July 2002


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Welcome to Science Class, NSTA's monthly electronic newsletter for science educators. Every month, Science Class features a curriculum topic that is supported by a range of NSTA-approved teaching resources: news stories, Internet "SciLinks," NSTA journal articles (sorted by grade level), books, and more. In addition, every issue includes a column on professional development, as well as NSTA news highlights. We hope you enjoy this new service from NSTA. Make sure to let us know via our Feedback link how you like the newsletter—and how we can make it better.


Space Exploration

Space exploration has the greatest impact when its findings can be shared with the general public, increasing society's appreciation not only for the practical benefits of space research but also our unique place in this marvelously vast universe. Because of the need for this vital communication, space exploration and education have always been inextricably linked.

Building on that tradition, NASA Administrator Sean O'Keefe announced last April that teacher-turned-astronaut Barbara Morgan, who once trained with Christa McAuliffe, will be assigned to a space flight in 2004. "The time has come for NASA to complete the mission—to send an educator to space to inspire and teach our young people," O'Keefe said. (To learn more about Morgan's upcoming flight, read a NASA press release at http://ecommerce.nsta.org/enewsletter/2002-06/NASA.htm.)

Morgan's flight is intended to be the first in a series of missions for a new category of space explorer—the Educator Mission Specialist, who will be responsible for bringing an educator's perspective to space flights. NASA could begin active recruitment of teachers for such missions as early as this year. (For more information on what NASA will be looking for in candidates, read a story by NSTA Reports! at http://www.nsta.org/main/news/stories/education_story.php?news_story_ID=47043.)

As significant as these upcoming flights will be, they comprise just one part of the broader effort to inspire the next generation of space explorers. Equally important is the work that Earth-bound science teachers do in classrooms across the world. In light of this responsibility, this issue of Science Class has been designed to help you instill in your students a sense of excitement and wonder about the universe—from galaxies billions of light years away to our solar system to the planet we call home.

Space Exploration in the News

Article summaries provided by the NSTA WebNews Service.

If you're a fan of space news, two great sites to bookmark are: 1) SPACE.com (http://space.com), an online space news service; and 2) NASA Spacelink (http://spacelink.nasa.gov), a NASA-sponsored website for educators that provides space-related resources and news (for the latest news briefs, make sure to click on "Hot Topics").

For this issue of Science Class, we've highlighted three recent news articles that examine the ongoing search for extraterrestrial life—both here in our solar system and throughout the universe.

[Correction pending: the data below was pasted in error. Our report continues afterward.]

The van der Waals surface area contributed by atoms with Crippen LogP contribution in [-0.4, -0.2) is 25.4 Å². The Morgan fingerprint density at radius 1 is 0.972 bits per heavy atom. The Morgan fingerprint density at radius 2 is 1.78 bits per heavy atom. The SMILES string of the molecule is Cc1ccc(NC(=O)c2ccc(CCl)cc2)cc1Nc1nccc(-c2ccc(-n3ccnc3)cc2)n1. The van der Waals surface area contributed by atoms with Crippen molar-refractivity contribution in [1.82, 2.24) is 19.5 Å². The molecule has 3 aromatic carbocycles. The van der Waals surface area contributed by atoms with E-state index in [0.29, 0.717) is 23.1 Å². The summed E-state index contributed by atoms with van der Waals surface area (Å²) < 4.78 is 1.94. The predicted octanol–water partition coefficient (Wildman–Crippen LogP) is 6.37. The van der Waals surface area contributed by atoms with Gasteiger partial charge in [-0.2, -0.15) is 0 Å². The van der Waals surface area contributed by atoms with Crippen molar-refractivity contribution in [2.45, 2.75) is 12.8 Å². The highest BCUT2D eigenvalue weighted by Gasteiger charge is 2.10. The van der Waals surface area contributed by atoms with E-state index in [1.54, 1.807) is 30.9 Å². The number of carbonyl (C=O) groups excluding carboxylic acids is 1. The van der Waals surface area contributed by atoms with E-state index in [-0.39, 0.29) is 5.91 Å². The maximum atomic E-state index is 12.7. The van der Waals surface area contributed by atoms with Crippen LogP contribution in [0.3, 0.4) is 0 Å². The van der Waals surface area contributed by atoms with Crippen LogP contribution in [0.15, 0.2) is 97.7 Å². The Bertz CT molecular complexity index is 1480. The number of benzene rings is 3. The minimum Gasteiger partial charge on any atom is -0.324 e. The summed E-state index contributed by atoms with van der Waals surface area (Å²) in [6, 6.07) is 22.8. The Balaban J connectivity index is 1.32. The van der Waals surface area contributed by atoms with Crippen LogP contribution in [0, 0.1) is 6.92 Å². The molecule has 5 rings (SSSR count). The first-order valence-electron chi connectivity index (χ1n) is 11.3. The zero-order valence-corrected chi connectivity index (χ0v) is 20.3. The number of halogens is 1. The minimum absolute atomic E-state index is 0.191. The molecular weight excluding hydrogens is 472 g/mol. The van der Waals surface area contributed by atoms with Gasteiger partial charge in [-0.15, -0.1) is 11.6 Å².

Read the latest news stories:


Space Exploration on the Net

SciLinks is an interactive, Web-based service from NSTA that connects your lesson and/or course materials (books and journal articles) with online content chosen just for your selected topics. Members can search by keyword or phrase and receive a list of teacher-approved Internet resources.

Elementary: What Causes Earth's Seasons? http://www.scilinks.org/retrieve_outside.asp?sl=3374191055

Intermediate: How Have People Explored Space? http://www.scilinks.org/retrieve_outside.asp?sl=5574191133

High School: Hubble Space Telescope http://www.scilinks.org/retrieve_outside.asp?sl=67476335111088

Space Exploration-Related NSTA Journal Articles

The following journal articles are sorted by grade level to provide you with ideas for classroom lessons and activities related to space exploration.

Elementary: http://ecommerce.nsta.org/enewsletter/2002-06/elementary.htm

Intermediate: http://ecommerce.nsta.org/enewsletter/2002-06/intermediate.htm

High School: http://ecommerce.nsta.org/enewsletter/2002-06/high_school.htm

Books on Space Exploration

Check out these titles from NSTA Press: http://ecommerce.nsta.org/enewsletter/2002-06/books.htm

Professional Development

"Being able to hold high expectations for students is a function of one's belief system. It's easy to say you hold high expectations for students; it's not easy to act as if you do. Facing one's own belief system and reshaping it is not an easy task nor can it be done in a risk-bound environment." —Eisenhower National Clearinghouse (2002)

Click here to read more:



NSTA Highlights are provided by the NSTA WebNews Service. For additional NSTA Highlights, as well as the latest science and education news, visit http://www.nsta.org/mainnews. For space exploration news specifically, visit http://www.nsta.org/sciencenews/&category_ID=201

NSTA Seeks Candidates for Field Editors of Elementary and Middle Level Journals


Astronomy With a Stick


Carolyn Randolph Begins Term as 2002–2003 NSTA President


New SciLinks® Feature Makes Web Searches Easy for NSTA Members


NSTA Member Poll

If NSTA were to produce an annual archive of journal articles, which format would you find most useful?
Would not use

How would you like the articles organized in an archive?
By the National Science Education Standards
By subject category
By author
By a general table of contents

Next Month's Theme:

Science and Other Disciplines

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For another dynamic source of classroom science information, subscribe to Science Monthly, an e-mail newsletter produced by the Learning Network, Inc. in partnership with NSTA. To subscribe, visit http://www.teachervision.com/tv/lounge/newsletter/science-signup.html.

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